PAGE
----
Planning for your financial future should begin at the same time your career does. It’s highly likely that one day you’ll look back and realise your initial choices will be the most critical of all. Missing out on critical opportunities at an early stage can have a dramatic impact on your success in years to come. The lament I hear most often is, “I wish I’d started sooner.”

It’s likely that, as part of your new employment package, you have substantial cash flow, but debt may also follow quickly. Although it may seem premature to jump on the planning bandwagon when there’s so much unchartered territory ahead, and your personal wealth management plans—once put on the back burner—can stay there for a very long time.

It’s likely that you’re also just enjoying the fruits of your studies, are pleased to be starting your career, and that you haven’t given too much thought to long-term goals and plans. Unfortunately, the consequences of inaction can be seriously damaging. A sound financial foundation is critical if you want to construct a successful future.

3 top tips to build a sound financial foundation:

  1. Articulate your personal long term goals
  2. Fully understand your salary package and make the most of it
  3. Create a financial plan that’s tailored to your long term goals

1. Long-term goals

Your long-term personal and financial goals will be the key drivers of your plan. It’s likely that these goals will evolve and change over time. For instance, if you’re single, the addition of a partner or family would mean adjustments, as would the dissolution of any family arrangements. However, by having a think about what you’d like to achieve, you’re laying a groundwork.

Ask yourself the following questions:

Would you like a property portfolio? A share portfolio? A well-diversified approach that requires both income and capital appreciation? A personal home and holiday home? Is extensive travel important to you? Will you have to factor your extended family’s needs into your plans? For how long do you want to work? Do you want to stay in your current career for life?

2. Make the most of what you have

It’s important to fully understand your salary package, entitlements, share plans, superannuation offering, compensation benefits, earnings and future earning potential, bonus plans and investments in order to best optimise each of them.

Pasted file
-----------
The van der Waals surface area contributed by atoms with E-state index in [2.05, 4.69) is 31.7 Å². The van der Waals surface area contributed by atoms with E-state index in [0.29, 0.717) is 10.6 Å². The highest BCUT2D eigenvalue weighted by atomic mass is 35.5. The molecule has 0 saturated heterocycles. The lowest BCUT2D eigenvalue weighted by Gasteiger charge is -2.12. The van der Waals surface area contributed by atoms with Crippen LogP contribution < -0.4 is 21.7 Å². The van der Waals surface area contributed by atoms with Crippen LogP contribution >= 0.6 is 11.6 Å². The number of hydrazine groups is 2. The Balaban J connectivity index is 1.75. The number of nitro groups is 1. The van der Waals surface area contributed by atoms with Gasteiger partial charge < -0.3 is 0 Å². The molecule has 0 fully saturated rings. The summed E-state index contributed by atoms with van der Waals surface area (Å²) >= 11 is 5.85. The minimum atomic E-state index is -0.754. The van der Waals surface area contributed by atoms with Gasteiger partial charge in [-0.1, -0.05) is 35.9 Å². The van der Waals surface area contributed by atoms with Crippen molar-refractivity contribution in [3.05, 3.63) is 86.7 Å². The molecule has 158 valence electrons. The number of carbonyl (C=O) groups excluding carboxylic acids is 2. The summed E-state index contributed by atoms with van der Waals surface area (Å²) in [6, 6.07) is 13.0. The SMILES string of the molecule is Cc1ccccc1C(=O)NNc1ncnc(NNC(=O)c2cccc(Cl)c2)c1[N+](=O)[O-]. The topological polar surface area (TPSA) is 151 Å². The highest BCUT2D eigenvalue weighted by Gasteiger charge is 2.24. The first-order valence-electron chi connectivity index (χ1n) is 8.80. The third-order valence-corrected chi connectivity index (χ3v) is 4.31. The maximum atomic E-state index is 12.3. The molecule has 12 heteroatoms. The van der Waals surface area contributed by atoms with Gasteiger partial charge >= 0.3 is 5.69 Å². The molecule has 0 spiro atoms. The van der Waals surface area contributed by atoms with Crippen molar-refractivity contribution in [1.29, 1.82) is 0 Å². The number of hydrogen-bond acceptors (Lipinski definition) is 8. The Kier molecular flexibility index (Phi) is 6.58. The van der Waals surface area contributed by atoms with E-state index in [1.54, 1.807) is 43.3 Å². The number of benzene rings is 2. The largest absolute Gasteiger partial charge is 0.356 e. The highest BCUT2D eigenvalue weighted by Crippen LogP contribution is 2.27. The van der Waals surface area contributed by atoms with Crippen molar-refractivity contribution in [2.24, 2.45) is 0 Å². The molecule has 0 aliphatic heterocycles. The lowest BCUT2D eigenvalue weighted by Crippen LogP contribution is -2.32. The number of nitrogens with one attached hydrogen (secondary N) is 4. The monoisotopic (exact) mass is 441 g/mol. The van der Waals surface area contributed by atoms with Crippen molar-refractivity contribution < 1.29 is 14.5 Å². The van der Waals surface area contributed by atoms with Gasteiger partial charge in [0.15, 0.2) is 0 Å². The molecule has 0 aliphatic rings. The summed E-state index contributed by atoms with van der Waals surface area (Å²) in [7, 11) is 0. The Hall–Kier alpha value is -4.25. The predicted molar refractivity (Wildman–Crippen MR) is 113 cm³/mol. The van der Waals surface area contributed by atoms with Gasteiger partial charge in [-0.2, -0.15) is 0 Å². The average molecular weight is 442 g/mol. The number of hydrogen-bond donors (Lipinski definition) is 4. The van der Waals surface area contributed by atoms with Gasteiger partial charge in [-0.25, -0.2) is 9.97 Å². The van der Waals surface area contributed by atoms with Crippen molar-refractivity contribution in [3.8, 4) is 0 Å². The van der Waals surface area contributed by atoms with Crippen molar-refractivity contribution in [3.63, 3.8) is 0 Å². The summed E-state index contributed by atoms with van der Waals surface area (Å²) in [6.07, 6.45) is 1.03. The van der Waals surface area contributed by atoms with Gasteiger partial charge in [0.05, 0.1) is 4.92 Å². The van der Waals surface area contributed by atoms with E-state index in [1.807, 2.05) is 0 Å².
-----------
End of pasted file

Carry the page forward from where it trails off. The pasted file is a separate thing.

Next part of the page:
Each asset or potential asset has its own inherent set of risks and rules. Learning about your salary, the overall package and potential asset offers early on, can help you leverage later.

If you already have debt, it’s important to have a complete view of your liabilities too. With a ‘total balance sheet’ approach, you can more readily spot opportunities when debt offers the most advantageous way to access funds for investments or expenses.

3. Create a long-term plan

It is of vital importance to start early, and establish a long-term financial plan that integrates your lifetime needs and your wealth transfer goals. Yes, the plan will change over time, and it’s hard to imagine coming to the end of your working life when it has just begun, but it’s vital to start the trajectory early. Incorporate realistic projections for your income and expenses, taking into consideration family needs (immediate and extended, future and current) inflation, potential health care costs, insurance needs, aged care and other future factors.

Other considerations may include wealth transfer plans and the legacy you’d like to leave.  Perhaps you’d like to include philanthropy along the way and support a cause close to your heart.

The best advice is to have a good hard think about your goals and sit down with an expert who can help you navigate what’s ahead.

An investment in an effective plan now will pay dividends for a long time to come.